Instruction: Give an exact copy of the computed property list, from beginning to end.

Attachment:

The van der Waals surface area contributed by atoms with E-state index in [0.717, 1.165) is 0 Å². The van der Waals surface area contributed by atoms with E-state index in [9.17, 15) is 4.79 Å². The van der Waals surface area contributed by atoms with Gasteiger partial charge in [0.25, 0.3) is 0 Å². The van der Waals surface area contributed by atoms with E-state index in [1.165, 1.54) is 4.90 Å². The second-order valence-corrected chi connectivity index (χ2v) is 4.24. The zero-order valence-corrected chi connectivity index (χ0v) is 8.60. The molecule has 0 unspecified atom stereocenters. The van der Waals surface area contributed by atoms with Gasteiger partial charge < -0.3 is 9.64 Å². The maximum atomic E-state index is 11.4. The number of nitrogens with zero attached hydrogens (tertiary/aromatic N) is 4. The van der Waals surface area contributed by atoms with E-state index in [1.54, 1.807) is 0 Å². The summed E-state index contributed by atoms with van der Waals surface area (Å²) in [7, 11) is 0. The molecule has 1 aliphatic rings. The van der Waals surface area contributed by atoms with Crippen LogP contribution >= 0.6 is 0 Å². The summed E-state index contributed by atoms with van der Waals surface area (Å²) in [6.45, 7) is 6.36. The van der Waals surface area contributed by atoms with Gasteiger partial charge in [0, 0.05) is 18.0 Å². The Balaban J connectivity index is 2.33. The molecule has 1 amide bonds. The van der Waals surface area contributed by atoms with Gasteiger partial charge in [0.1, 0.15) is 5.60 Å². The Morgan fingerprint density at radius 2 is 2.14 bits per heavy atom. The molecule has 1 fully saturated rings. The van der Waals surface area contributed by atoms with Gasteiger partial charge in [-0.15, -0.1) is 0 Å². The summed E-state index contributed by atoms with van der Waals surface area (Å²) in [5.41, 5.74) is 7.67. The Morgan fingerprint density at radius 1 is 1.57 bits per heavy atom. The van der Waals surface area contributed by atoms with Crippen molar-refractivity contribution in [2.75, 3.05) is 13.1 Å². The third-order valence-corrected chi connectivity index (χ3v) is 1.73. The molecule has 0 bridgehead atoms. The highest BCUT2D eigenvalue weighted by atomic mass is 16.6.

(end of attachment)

The van der Waals surface area contributed by atoms with E-state index in [0.717, 1.165) is 0 Å². The van der Waals surface area contributed by atoms with E-state index in [9.17, 15) is 4.79 Å². The van der Waals surface area contributed by atoms with Gasteiger partial charge in [0.25, 0.3) is 0 Å². The van der Waals surface area contributed by atoms with E-state index in [1.165, 1.54) is 4.90 Å². The second-order valence-corrected chi connectivity index (χ2v) is 4.24. The zero-order valence-corrected chi connectivity index (χ0v) is 8.60. The molecule has 0 unspecified atom stereocenters. The van der Waals surface area contributed by atoms with Gasteiger partial charge < -0.3 is 9.64 Å². The maximum atomic E-state index is 11.4. The number of nitrogens with zero attached hydrogens (tertiary/aromatic N) is 4. The van der Waals surface area contributed by atoms with E-state index in [1.54, 1.807) is 0 Å². The summed E-state index contributed by atoms with van der Waals surface area (Å²) in [7, 11) is 0. The molecule has 1 aliphatic rings. The van der Waals surface area contributed by atoms with Crippen LogP contribution >= 0.6 is 0 Å². The summed E-state index contributed by atoms with van der Waals surface area (Å²) in [6.45, 7) is 6.36. The van der Waals surface area contributed by atoms with Gasteiger partial charge in [0, 0.05) is 18.0 Å². The Balaban J connectivity index is 2.33. The molecule has 1 amide bonds. The van der Waals surface area contributed by atoms with Gasteiger partial charge in [0.1, 0.15) is 5.60 Å². The Morgan fingerprint density at radius 2 is 2.14 bits per heavy atom. The molecule has 1 fully saturated rings. The van der Waals surface area contributed by atoms with Gasteiger partial charge in [-0.15, -0.1) is 0 Å². The summed E-state index contributed by atoms with van der Waals surface area (Å²) in [5.41, 5.74) is 7.67. The Morgan fingerprint density at radius 1 is 1.57 bits per heavy atom. The van der Waals surface area contributed by atoms with Crippen molar-refractivity contribution in [2.75, 3.05) is 13.1 Å². The third-order valence-corrected chi connectivity index (χ3v) is 1.73. The molecule has 0 bridgehead atoms. The highest BCUT2D eigenvalue weighted by atomic mass is 16.6.